That means that as the legislature deliberates on the budget, the Governor’s proposal will need to be pared back by at least $600 million. That could come from reducing or eliminating some of her new ongoing or one-time spending initiatives; or it could mean cutting out existing services that are already in the budget. Further, it also means any new spending added by the legislature will have to come out of one of those pots as well. Assuming continuation of current tax policies and spending amounts, it’s not until FY2026 , when most of the Governor’s proposed redirections of Corporate Income Tax revenue expire, that the budget is once again balanced.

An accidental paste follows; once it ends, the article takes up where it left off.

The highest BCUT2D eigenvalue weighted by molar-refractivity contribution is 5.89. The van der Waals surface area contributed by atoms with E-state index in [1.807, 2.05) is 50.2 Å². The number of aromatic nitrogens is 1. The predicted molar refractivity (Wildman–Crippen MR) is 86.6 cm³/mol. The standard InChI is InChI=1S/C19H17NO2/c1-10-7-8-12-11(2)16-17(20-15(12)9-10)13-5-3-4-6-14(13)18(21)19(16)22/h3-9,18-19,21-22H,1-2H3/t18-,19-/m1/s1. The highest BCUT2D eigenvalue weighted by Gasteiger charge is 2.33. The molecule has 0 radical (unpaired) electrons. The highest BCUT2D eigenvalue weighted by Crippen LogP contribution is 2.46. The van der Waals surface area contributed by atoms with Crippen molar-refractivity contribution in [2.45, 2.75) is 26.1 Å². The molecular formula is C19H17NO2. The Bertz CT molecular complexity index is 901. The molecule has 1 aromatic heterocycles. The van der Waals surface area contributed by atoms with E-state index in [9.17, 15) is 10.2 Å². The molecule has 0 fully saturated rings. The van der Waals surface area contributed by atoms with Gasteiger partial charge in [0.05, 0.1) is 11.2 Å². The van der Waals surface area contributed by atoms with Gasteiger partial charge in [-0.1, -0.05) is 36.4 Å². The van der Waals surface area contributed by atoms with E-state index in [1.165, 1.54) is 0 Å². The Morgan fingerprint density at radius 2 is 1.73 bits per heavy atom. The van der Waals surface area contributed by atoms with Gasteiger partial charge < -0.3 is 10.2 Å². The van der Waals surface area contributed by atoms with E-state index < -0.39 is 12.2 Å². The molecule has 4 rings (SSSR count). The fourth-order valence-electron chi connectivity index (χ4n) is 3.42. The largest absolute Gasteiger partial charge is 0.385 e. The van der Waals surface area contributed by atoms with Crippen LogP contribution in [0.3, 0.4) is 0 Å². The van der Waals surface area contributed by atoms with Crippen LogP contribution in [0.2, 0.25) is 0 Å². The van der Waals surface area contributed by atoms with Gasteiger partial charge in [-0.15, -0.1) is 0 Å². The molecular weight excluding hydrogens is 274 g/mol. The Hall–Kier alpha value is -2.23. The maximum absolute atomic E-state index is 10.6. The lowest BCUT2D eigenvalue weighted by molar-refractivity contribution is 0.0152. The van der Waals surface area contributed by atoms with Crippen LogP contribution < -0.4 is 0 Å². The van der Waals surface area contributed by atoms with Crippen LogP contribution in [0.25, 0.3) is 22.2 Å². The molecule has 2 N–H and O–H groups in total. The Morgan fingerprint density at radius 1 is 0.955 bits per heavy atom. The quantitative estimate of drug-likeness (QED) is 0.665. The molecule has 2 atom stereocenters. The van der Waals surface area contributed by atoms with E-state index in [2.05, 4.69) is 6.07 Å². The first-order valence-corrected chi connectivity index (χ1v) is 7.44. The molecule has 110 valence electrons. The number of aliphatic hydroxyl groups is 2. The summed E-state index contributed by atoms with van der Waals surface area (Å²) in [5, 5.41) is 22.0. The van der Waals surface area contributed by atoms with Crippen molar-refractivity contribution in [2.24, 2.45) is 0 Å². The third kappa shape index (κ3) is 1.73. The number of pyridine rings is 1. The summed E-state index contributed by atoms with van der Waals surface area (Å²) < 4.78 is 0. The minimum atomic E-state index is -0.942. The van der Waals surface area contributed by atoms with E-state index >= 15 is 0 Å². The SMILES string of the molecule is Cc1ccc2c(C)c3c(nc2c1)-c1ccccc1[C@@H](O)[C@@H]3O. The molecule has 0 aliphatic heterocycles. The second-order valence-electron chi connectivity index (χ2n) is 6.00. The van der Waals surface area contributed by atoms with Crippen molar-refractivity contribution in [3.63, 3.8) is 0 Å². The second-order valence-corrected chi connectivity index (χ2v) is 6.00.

Still, in the big picture, ongoing GF/GP spending in the FY2024 budget will be significantly larger than it was in FY2023. Significant room remains to implement many of the Governor’s budget enhancements; but the tax reductions will mean those enhancements will need to be prioritized, with some items being left out of the final budget.
One last note: this analysis assumes the income tax rate cut arising from the trigger is permanent. That certainly seems consistent with the legislative intent back in 2015. However, some legal experts have argued that the statutory language that establishes the income tax rate trigger isn’t clear as to whether triggered rate cuts are ongoing in nature. That’s significant because the budget impact discussed above largely goes away if the income tax rate is cut only for tax year 2023 and then returns to 4.25 percent in 2024.
And that determination won’t necessarily be made until next year, leaving some additional uncertainty on the table.